October 2016

Reader Built Boat

Bevin’s Skiffs

Richard and two students roll MISSY D alongside ANDREA McCOY. The pink and blue boat at the right is GLOBAL EXPLORER, a Bevin's skiff built previously by students of New Bedford's Global Learning Charter Public School.all photos courtesy of the Community Boat Center

Richard and two students roll MISSY D alongside ANDREA McCOY (center) and GLOBAL EXPLORER (right).

On a hot summer day in 1995, JoAnn Tschaen, a social worker, visited a family with seven children, down on their luck and living in a run-down tenement in the north end of New Bedford, a Massachusetts coastal town 10 miles east of the Rhode Island border. For these kids, the cooling breezes of Buzzards Bay were a world away; Tschaen set out to change that and find a way to get these kids and others like them involved in boating. Three years later, the Community Boating Center (CBC) was established. The Center is now situated on the shore of Clarks Cove on New Bedford’s south end. It has its own pier, floating docks, and a fleet of about 100 boats, ranging from a 7′9″ Optimist dinghy to a 23′ Sonar, a one-design keelboat.

Richard Feeny looks on as two young student fasted a side plank to the transom.

Richard Feeny looks on as two young students fasten a side plank to the transom.

 

The young builders all enjoyed painting and came up with some brilliant color schemes.

The young builders enjoyed painting and came up with some brilliant color schemes.

Education, whether in teaching life values or STEM disciplines (science, technology, engineering, and mathematics), has always been at the center of the Center’s mission. Sailing was initially the means of engaging kids, but boatbuilding soon followed. The CBC is using the Building to Teach program created by Joe Youcha, a former director at the Alexandria Seaport Foundation and a contributor of many articles published in WoodenBoat magazine. Joe was also part of the team that created the Bevin’s Skiff, the boat used in the Building to Teach program.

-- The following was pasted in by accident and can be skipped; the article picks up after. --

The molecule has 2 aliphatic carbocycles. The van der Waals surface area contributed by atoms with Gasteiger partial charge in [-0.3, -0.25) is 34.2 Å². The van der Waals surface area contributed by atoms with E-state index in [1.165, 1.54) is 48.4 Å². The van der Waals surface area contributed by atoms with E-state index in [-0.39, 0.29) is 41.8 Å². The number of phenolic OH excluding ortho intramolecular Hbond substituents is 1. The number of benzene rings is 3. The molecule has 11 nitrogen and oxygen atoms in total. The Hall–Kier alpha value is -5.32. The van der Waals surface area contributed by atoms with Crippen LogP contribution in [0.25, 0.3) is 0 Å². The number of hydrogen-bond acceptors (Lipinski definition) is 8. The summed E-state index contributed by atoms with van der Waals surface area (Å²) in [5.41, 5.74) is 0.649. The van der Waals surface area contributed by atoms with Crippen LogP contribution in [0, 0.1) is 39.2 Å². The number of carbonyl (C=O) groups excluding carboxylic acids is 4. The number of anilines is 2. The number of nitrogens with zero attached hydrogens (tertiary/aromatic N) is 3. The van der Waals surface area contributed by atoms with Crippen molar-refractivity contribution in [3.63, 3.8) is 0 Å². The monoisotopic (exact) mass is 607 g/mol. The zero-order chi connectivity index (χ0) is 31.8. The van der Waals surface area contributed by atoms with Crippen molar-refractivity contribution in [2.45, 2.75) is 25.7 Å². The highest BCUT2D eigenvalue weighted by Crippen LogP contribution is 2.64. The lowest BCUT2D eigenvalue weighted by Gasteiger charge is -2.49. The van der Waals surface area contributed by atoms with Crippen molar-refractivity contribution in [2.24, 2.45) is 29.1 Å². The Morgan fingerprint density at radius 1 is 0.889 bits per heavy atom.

The boat launch party was a celebration of youth and determination.

The boat launch party was a celebration of youth and determination.

 

GLOBAL EXPLORER was built previously by students of New Bedford's Global Learning Charter Public School.

GLOBAL EXPLORER was built by students from New Bedford’s Global Learning Charter Public School.

The kids at the CBC took part in that program and built three Bevin’s Skiffs, christened MISSY D, ANDREA McCOY and GLOBAL EXPLORER. As a warm-up to the full-sized project, many of the kids built scale models of the skiffs. “They love the measuring, drawing and cutting, and problem-solving. They are captivated by it,” says Richard Feeny, CBC’s Education Coordinator. Under his direction, the students began building three of the 12’ skiffs. They picked up tools, some for the first time in their lives, and went to work with marine plywood, fir, white oak, bronze boat nails, caulk, and paint. They used a few screws, but, according to Richard, “it’s a lot more fun to swing a hammer than turn a screwdriver.” Driving bronze boat nails also provides more opportunities for problem-solving. One swing of the hammer can bend a nail. Was the pilot hole too small? Can the nail be straightened and driven home? Does it need to be pulled and replaced?

MISSY DENNISON, MISSY D for short, was built by students of the Dennison Memorial Youth Center.